LG2 Trash or Treasure?

Discussion in 'Gibson Acoustic Forum' started by MarkNew, Nov 16, 2018.

  1. MarkNew

    MarkNew New Member

    Hi -

    I have a guitar that has been sitting for years but, recently, I have an interest in playing it so I have been working on it slowly. It was given to me and it is covered in dust. I do not play guitar...yet. Then I decided to Google it and found out that it may be some kind of classic. When I did my inquiry, I noticed that it might be worth something so I thought that I would ask the forum for an opinion.

    The guitar that I have is a Gibson LG2-ADJ that is almost exactly like the one on Reverb at (https://reverb.com/p/gibson-lg-2-acoustic-guitar) except, it is in very rough shape. The guitar was given to me and all that I wanted to do was just play it but it has three problems. The worst problem is that the neck was busted in half right at the nut. It was repaired using Elmer's glue a long time before I got it and it was a horrible job with three steel 10\32 round-head bolts right through the neck to reinforce the glue. Since I did not know the possible value of the item, I have fixed it and I think that I did a pretty good job. Unfortunately, since it already had the screw-holes I had to put something in there so I used brass instead. At least they look better.

    The next problem is that is has a hairline fracture running through the grain of the body. It starts at the sound hole and runs right along the length of the pick guard to the bridge. It is almost invisible and I did not even notice it until I started to clean the guitar. It will probably hurt the sound of the box but I do not think that it hurt the integrity of the wood because the sound hole and the bridge stop the crack from running end to end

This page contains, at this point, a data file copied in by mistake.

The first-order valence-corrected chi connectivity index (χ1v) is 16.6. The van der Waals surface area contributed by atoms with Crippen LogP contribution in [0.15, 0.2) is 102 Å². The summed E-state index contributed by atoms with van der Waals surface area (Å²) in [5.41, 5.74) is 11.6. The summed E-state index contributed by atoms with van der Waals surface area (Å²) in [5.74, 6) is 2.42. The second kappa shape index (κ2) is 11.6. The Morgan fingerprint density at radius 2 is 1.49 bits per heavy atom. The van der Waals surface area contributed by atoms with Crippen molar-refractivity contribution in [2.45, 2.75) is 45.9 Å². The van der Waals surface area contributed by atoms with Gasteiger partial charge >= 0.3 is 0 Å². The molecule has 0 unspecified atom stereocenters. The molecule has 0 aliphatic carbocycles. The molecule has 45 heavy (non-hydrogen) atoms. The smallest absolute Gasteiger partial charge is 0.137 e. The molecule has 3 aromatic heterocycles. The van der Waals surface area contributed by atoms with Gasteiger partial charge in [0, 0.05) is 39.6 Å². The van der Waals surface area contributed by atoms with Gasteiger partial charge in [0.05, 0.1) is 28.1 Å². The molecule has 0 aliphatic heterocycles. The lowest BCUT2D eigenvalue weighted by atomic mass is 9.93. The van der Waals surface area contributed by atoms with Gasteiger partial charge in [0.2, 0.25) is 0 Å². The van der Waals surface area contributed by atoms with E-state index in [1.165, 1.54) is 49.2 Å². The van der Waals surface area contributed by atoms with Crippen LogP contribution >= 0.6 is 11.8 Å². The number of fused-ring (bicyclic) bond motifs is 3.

The last problem is the bridge which seems to be warped, loose or floating on the left side. The right side falls flush and firm against the body but the left side seems to curled up very, very slightly.

    Everything else about the guitar seems to be in good shape other than bumps and scratches. What I am wondering is does the guitar have enough value left in it to warrant having it repaired professionally?

    I will probably play it either way just to learn on it but I thought that I would ask for your thoughts considering the possible value of the instrument. Any help is appreciated.

    Thank you,
    Marty
     
  2. The value went out the window when somebody took a drill to the head repair.
    Head breaks are not uncommon on Gibsons and while they aren't ideal from a valuation standpoint, if they're repaired properly, they're usually stronger than they were before the break and it hurts the value less than a complete refinish of the guitar could.
    My advice... get it playable and play it.
     

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